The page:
NAU study finds drought-quenching bacteria protects plants from climate stress
NAU study finds drought-quenching bacteria protects plants from climate stress.
By 2050, when the world’s population will exceed 9 billion, food demand is expected to more than double.
Although agricultural improvements have boosted food production in the past 50 years, drought and salinization threaten more than half of the planet’s arable land.
A team of researchers at Northern Arizona University’s Center for Ecosystem Science and Society recently published findings in the scientific journal Plant and Soil showing soil-borne bacteria could help mitigate crop losses due to drought.
Led by NAU doctoral student Rachel Rubin, the researchers conducted a meta-analysis, reviewing more than 50 scientific studies from throughout the world.
When plants in the studies were provided with growth-promoting rhizobacteria (PGPR), a diverse group of organisms known for their root and rhizosphere colonizing ability, vegetable and grain yields increased 20 to 45 percent.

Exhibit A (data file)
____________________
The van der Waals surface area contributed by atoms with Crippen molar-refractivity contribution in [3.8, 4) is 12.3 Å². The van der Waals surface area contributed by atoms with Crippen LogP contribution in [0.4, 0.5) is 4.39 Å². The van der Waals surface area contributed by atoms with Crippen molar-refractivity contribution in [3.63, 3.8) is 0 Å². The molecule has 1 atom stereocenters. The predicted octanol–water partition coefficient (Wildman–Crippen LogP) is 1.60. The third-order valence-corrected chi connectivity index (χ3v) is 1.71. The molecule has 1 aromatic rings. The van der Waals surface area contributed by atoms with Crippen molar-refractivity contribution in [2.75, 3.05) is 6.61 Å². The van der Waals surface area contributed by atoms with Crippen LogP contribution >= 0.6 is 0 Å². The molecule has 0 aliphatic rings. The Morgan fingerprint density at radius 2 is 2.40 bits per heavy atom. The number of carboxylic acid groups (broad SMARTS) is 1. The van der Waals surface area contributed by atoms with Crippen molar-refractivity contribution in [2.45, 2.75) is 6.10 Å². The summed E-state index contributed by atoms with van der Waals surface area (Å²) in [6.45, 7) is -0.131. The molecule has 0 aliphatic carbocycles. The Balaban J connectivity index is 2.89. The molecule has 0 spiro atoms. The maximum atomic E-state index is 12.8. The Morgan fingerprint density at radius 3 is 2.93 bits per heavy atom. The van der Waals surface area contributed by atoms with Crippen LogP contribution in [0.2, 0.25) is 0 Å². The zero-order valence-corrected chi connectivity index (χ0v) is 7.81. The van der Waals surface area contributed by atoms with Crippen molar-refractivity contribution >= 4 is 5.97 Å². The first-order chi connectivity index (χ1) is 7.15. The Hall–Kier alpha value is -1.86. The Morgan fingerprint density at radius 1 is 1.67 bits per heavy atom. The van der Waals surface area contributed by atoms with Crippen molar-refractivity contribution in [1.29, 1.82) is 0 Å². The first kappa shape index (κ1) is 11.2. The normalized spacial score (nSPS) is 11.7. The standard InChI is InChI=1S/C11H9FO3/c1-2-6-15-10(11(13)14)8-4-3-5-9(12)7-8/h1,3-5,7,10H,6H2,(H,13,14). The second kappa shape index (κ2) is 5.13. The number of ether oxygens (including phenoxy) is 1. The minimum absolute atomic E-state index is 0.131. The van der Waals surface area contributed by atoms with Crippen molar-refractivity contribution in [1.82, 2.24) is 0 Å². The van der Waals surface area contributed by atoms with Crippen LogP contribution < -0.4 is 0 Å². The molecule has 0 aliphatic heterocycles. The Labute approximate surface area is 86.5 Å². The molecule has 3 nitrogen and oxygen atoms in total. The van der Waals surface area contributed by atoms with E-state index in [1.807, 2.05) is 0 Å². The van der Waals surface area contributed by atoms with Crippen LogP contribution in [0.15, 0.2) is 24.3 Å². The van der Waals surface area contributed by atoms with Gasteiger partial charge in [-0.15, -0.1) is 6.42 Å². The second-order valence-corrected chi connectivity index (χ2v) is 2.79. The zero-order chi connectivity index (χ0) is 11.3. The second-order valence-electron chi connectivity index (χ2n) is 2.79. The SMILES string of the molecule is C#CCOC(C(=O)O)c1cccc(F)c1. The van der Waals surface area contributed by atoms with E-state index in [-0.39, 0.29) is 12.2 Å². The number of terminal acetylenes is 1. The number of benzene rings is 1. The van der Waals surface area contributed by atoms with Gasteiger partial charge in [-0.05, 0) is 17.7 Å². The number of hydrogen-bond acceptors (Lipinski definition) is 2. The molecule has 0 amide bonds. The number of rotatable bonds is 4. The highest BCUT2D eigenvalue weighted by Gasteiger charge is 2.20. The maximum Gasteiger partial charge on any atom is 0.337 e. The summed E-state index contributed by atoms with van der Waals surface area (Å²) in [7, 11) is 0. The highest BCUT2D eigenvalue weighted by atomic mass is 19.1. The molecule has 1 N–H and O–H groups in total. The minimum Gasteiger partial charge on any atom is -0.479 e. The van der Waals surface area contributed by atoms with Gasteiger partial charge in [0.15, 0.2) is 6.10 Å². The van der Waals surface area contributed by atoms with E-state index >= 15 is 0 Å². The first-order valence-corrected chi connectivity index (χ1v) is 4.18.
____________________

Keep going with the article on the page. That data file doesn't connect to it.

The benefits of rhizobacteria were even greater in plants grown in a drought compared to their well-watered counterparts.
Industrialized agriculture—extensive irrigation, inorganic fertilizers and artificial selection for high-yielding varieties—may have weakened this linkage, rendering plants more susceptible to extreme climate events.
The authors hope sourcing PGPR from agricultural and natural areas that are already drought-prone will help farmers restore productivity to degraded agricultural soils.
“While relevance of human gut microbiome has been broadly accepted, wide-scale application of native soil bacteria with crop plants is still in its infancy.” Timmusk’s team is developing a consortium of rhizobacteria collected from Mount Lemmon in Arizona, the Negev Desert in Israel and the Tina Plain in Giza, Egypt, for field application in sub-Saharan Africa.